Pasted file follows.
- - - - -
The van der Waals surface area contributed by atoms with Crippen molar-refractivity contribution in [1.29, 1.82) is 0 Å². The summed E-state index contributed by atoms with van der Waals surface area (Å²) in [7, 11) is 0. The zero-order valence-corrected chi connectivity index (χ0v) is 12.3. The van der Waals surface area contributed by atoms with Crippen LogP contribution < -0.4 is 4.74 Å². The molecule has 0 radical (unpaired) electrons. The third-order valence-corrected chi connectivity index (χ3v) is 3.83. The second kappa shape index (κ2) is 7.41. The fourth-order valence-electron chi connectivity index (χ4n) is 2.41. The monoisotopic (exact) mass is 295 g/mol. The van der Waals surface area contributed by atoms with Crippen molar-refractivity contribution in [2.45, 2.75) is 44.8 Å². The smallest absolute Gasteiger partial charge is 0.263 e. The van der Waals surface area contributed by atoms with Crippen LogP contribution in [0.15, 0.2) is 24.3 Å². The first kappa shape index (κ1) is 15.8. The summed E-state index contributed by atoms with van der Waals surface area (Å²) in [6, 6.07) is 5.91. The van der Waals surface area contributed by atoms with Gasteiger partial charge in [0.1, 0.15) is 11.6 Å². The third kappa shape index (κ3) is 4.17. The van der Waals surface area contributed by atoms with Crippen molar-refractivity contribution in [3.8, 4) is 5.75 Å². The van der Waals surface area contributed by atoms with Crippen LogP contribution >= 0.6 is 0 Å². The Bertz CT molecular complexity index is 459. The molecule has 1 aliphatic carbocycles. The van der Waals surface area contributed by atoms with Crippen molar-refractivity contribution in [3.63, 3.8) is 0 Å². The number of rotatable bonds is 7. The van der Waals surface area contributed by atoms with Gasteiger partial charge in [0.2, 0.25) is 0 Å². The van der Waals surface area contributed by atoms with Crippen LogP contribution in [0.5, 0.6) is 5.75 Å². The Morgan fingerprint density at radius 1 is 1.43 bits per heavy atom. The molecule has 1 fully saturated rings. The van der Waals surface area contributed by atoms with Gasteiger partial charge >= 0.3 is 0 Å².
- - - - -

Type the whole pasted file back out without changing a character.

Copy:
The van der Waals surface area contributed by atoms with Crippen molar-refractivity contribution in [1.29, 1.82) is 0 Å². The summed E-state index contributed by atoms with van der Waals surface area (Å²) in [7, 11) is 0. The zero-order valence-corrected chi connectivity index (χ0v) is 12.3. The van der Waals surface area contributed by atoms with Crippen LogP contribution < -0.4 is 4.74 Å². The molecule has 0 radical (unpaired) electrons. The third-order valence-corrected chi connectivity index (χ3v) is 3.83. The second kappa shape index (κ2) is 7.41. The fourth-order valence-electron chi connectivity index (χ4n) is 2.41. The monoisotopic (exact) mass is 295 g/mol. The van der Waals surface area contributed by atoms with Crippen molar-refractivity contribution in [2.45, 2.75) is 44.8 Å². The smallest absolute Gasteiger partial charge is 0.263 e. The van der Waals surface area contributed by atoms with Crippen LogP contribution in [0.15, 0.2) is 24.3 Å². The first kappa shape index (κ1) is 15.8. The summed E-state index contributed by atoms with van der Waals surface area (Å²) in [6, 6.07) is 5.91. The van der Waals surface area contributed by atoms with Gasteiger partial charge in [0.1, 0.15) is 11.6 Å². The third kappa shape index (κ3) is 4.17. The van der Waals surface area contributed by atoms with Crippen molar-refractivity contribution in [3.8, 4) is 5.75 Å². The van der Waals surface area contributed by atoms with Crippen LogP contribution >= 0.6 is 0 Å². The Bertz CT molecular complexity index is 459. The molecule has 1 aliphatic carbocycles. The van der Waals surface area contributed by atoms with Crippen molar-refractivity contribution in [3.63, 3.8) is 0 Å². The number of rotatable bonds is 7. The van der Waals surface area contributed by atoms with Gasteiger partial charge in [0.2, 0.25) is 0 Å². The van der Waals surface area contributed by atoms with Crippen LogP contribution in [0.5, 0.6) is 5.75 Å². The Morgan fingerprint density at radius 1 is 1.43 bits per heavy atom. The molecule has 1 fully saturated rings. The van der Waals surface area contributed by atoms with Gasteiger partial charge >= 0.3 is 0 Å².